Central Asian governments continue to clamp down on the Internet – I

By: vessy on 4 February 2008

The President of Uzbekistan, Islam Karimov, officially started his third presidential term on January 16, 2008. The outcome of the elections was of surprise to no one as there is no real opposition in the country. According to the President’s administration, the preparations to the elections and events on election day went “smoothly” (December 23, 2007). Nonetheless, according to international observers including OSCE the elections were neither free nor fair.

In spite of the formal separation of powers enshrined in the Constitution, Islam Karimov has concentrated power while remaining at his country’s helm for the past 16 years. The government has employed sophisticated mechanisms to monitor and control the Internet and has stifled conflicting political opinions. The number of blocked sites grew on January 16 according to Fergana.ru when Lenta.ru’s online article condemning Karimov’s third term in office was rendered unavailable for users in Uzbekistan (see ONI’s 2006 testing results). The Lenta.ru article asserts that Karimov’s third term is unconstitutional as the Uzbek Constitution allows for a maximum of two consecutive presidential mandates. Attempts to reach this Web site from with Uzbekistan are redirected to the home page of the popular Russian online news agency.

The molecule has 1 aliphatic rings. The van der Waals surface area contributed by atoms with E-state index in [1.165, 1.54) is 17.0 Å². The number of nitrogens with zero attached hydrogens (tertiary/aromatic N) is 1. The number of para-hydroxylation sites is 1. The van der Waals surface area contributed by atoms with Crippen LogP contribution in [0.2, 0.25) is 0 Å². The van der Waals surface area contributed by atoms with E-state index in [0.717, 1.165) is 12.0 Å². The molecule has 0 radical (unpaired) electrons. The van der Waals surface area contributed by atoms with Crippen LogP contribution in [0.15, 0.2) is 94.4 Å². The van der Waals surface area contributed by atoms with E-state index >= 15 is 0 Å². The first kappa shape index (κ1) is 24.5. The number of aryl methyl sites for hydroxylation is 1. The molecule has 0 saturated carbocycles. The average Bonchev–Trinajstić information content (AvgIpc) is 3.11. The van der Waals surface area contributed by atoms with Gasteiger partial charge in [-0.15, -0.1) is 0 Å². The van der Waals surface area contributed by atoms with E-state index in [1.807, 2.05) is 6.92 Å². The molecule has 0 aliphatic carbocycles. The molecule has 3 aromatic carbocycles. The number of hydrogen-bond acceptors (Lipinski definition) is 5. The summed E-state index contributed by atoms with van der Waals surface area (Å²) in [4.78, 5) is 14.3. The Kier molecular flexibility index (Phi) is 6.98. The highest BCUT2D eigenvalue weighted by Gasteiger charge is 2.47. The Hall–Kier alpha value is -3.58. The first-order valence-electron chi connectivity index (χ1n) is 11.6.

Blocking of Web sites in Uzbekistan is allegedly implemented following the orders of the state authorities on the basis of national security. The independent news agency Ferghana.ru published a detailed commentary on Karimov’s repressive policy and election campaign (here in Russian). However, this analysis remains inaccessible to most of the country’s users as Fergana.ru has been blocked in Uzbekistan for at least two years. The independent online news agency announces that a News.ru article that describes a recent decision to not purchase Uzbek cotton was blocked in the country. The article, quoting the BBC, alleges that the UK turned down the deal after learning that child labor was used for gathering cotton in Uzbekistan. Previous ONI research has determined that Uzbekistan maintains one of the most extensive and pervasive Internet filtering system in the CIS.